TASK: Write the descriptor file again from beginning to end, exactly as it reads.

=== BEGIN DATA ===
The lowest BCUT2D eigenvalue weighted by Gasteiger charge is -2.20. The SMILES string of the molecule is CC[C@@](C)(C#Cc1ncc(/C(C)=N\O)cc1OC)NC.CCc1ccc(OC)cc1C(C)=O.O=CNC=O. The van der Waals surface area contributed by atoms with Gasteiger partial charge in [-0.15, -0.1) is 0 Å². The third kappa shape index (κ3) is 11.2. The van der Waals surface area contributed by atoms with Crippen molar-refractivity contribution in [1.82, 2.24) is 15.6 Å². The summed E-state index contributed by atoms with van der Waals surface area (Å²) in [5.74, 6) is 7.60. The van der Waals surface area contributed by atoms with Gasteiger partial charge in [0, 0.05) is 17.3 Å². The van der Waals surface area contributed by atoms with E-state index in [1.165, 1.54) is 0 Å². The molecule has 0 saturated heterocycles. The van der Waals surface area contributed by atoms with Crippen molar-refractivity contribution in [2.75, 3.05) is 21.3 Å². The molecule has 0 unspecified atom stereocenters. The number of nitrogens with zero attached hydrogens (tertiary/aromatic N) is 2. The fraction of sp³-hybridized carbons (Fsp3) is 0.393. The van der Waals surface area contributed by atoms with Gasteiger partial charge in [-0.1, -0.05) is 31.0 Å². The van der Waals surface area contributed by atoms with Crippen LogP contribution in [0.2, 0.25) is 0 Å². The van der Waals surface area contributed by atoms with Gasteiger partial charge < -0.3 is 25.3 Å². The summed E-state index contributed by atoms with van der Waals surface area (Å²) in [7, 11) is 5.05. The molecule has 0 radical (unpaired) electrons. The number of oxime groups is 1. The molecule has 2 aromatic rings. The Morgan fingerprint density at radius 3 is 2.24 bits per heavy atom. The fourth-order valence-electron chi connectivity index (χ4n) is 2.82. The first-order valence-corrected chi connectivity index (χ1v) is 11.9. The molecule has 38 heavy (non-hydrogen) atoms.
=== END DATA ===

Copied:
The lowest BCUT2D eigenvalue weighted by Gasteiger charge is -2.20. The SMILES string of the molecule is CC[C@@](C)(C#Cc1ncc(/C(C)=N\O)cc1OC)NC.CCc1ccc(OC)cc1C(C)=O.O=CNC=O. The van der Waals surface area contributed by atoms with Gasteiger partial charge in [-0.15, -0.1) is 0 Å². The third kappa shape index (κ3) is 11.2. The van der Waals surface area contributed by atoms with Crippen molar-refractivity contribution in [1.82, 2.24) is 15.6 Å². The summed E-state index contributed by atoms with van der Waals surface area (Å²) in [5.74, 6) is 7.60. The van der Waals surface area contributed by atoms with Gasteiger partial charge in [0, 0.05) is 17.3 Å². The van der Waals surface area contributed by atoms with E-state index in [1.165, 1.54) is 0 Å². The molecule has 0 saturated heterocycles. The van der Waals surface area contributed by atoms with Crippen molar-refractivity contribution in [2.75, 3.05) is 21.3 Å². The molecule has 0 unspecified atom stereocenters. The number of nitrogens with zero attached hydrogens (tertiary/aromatic N) is 2. The fraction of sp³-hybridized carbons (Fsp3) is 0.393. The van der Waals surface area contributed by atoms with Gasteiger partial charge in [-0.1, -0.05) is 31.0 Å². The van der Waals surface area contributed by atoms with Crippen LogP contribution in [0.2, 0.25) is 0 Å². The van der Waals surface area contributed by atoms with Gasteiger partial charge < -0.3 is 25.3 Å². The summed E-state index contributed by atoms with van der Waals surface area (Å²) in [7, 11) is 5.05. The molecule has 0 radical (unpaired) electrons. The number of oxime groups is 1. The molecule has 2 aromatic rings. The Morgan fingerprint density at radius 3 is 2.24 bits per heavy atom. The fourth-order valence-electron chi connectivity index (χ4n) is 2.82. The first-order valence-corrected chi connectivity index (χ1v) is 11.9. The molecule has 38 heavy (non-hydrogen) atoms.